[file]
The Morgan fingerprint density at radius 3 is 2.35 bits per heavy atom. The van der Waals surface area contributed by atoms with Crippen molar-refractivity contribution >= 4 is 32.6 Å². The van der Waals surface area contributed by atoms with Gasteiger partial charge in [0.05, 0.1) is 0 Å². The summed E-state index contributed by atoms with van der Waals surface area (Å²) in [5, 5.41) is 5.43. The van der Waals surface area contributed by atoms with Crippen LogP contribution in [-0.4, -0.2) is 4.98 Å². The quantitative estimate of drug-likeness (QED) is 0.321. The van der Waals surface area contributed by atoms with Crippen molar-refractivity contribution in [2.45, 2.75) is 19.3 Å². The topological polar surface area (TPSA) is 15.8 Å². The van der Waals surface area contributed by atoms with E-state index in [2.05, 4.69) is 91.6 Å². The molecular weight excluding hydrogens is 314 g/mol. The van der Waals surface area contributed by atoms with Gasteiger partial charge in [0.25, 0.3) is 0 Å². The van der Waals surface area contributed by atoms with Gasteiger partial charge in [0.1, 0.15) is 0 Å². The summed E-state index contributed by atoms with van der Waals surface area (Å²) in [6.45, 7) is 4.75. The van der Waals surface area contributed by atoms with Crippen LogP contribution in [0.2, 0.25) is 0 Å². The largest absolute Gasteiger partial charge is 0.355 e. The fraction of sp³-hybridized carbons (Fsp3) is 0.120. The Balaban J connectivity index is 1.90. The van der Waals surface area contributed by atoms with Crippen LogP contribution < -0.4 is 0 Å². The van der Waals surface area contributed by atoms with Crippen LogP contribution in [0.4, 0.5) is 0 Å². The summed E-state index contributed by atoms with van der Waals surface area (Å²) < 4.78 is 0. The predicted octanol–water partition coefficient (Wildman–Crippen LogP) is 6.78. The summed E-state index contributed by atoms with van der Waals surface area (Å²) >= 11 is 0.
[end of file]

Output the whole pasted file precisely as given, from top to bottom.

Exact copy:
The Morgan fingerprint density at radius 3 is 2.35 bits per heavy atom. The van der Waals surface area contributed by atoms with Crippen molar-refractivity contribution >= 4 is 32.6 Å². The van der Waals surface area contributed by atoms with Gasteiger partial charge in [0.05, 0.1) is 0 Å². The summed E-state index contributed by atoms with van der Waals surface area (Å²) in [5, 5.41) is 5.43. The van der Waals surface area contributed by atoms with Crippen LogP contribution in [-0.4, -0.2) is 4.98 Å². The quantitative estimate of drug-likeness (QED) is 0.321. The van der Waals surface area contributed by atoms with Crippen molar-refractivity contribution in [2.45, 2.75) is 19.3 Å². The topological polar surface area (TPSA) is 15.8 Å². The van der Waals surface area contributed by atoms with E-state index in [2.05, 4.69) is 91.6 Å². The molecular weight excluding hydrogens is 314 g/mol. The van der Waals surface area contributed by atoms with Gasteiger partial charge in [0.25, 0.3) is 0 Å². The van der Waals surface area contributed by atoms with Gasteiger partial charge in [0.1, 0.15) is 0 Å². The summed E-state index contributed by atoms with van der Waals surface area (Å²) in [6.45, 7) is 4.75. The van der Waals surface area contributed by atoms with Crippen LogP contribution in [0.2, 0.25) is 0 Å². The largest absolute Gasteiger partial charge is 0.355 e. The fraction of sp³-hybridized carbons (Fsp3) is 0.120. The Balaban J connectivity index is 1.90. The van der Waals surface area contributed by atoms with Crippen LogP contribution < -0.4 is 0 Å². The van der Waals surface area contributed by atoms with Crippen LogP contribution in [0.4, 0.5) is 0 Å². The summed E-state index contributed by atoms with van der Waals surface area (Å²) < 4.78 is 0. The predicted octanol–water partition coefficient (Wildman–Crippen LogP) is 6.78. The summed E-state index contributed by atoms with van der Waals surface area (Å²) >= 11 is 0.